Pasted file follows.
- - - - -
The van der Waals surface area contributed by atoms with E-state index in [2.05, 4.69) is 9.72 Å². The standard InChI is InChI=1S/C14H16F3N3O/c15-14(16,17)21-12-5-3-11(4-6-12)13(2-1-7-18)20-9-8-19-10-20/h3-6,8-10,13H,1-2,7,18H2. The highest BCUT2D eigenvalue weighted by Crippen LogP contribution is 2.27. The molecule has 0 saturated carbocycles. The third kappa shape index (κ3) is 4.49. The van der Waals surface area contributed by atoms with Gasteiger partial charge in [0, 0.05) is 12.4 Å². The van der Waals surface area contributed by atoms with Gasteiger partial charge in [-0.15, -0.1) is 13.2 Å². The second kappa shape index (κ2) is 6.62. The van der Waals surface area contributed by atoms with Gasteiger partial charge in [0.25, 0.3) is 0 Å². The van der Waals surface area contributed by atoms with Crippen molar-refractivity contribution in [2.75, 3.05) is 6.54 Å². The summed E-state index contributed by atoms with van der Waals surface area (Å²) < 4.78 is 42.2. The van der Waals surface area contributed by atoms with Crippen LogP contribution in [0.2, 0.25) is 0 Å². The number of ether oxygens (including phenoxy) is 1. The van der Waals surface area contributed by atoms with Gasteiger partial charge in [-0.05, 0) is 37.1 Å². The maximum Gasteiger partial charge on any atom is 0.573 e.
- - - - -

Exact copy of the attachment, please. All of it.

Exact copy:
The van der Waals surface area contributed by atoms with E-state index in [2.05, 4.69) is 9.72 Å². The standard InChI is InChI=1S/C14H16F3N3O/c15-14(16,17)21-12-5-3-11(4-6-12)13(2-1-7-18)20-9-8-19-10-20/h3-6,8-10,13H,1-2,7,18H2. The highest BCUT2D eigenvalue weighted by Crippen LogP contribution is 2.27. The molecule has 0 saturated carbocycles. The third kappa shape index (κ3) is 4.49. The van der Waals surface area contributed by atoms with Gasteiger partial charge in [0, 0.05) is 12.4 Å². The van der Waals surface area contributed by atoms with Gasteiger partial charge in [-0.15, -0.1) is 13.2 Å². The second kappa shape index (κ2) is 6.62. The van der Waals surface area contributed by atoms with Gasteiger partial charge in [0.25, 0.3) is 0 Å². The van der Waals surface area contributed by atoms with Crippen molar-refractivity contribution in [2.75, 3.05) is 6.54 Å². The summed E-state index contributed by atoms with van der Waals surface area (Å²) < 4.78 is 42.2. The van der Waals surface area contributed by atoms with Crippen LogP contribution in [0.2, 0.25) is 0 Å². The number of ether oxygens (including phenoxy) is 1. The van der Waals surface area contributed by atoms with Gasteiger partial charge in [-0.05, 0) is 37.1 Å². The maximum Gasteiger partial charge on any atom is 0.573 e.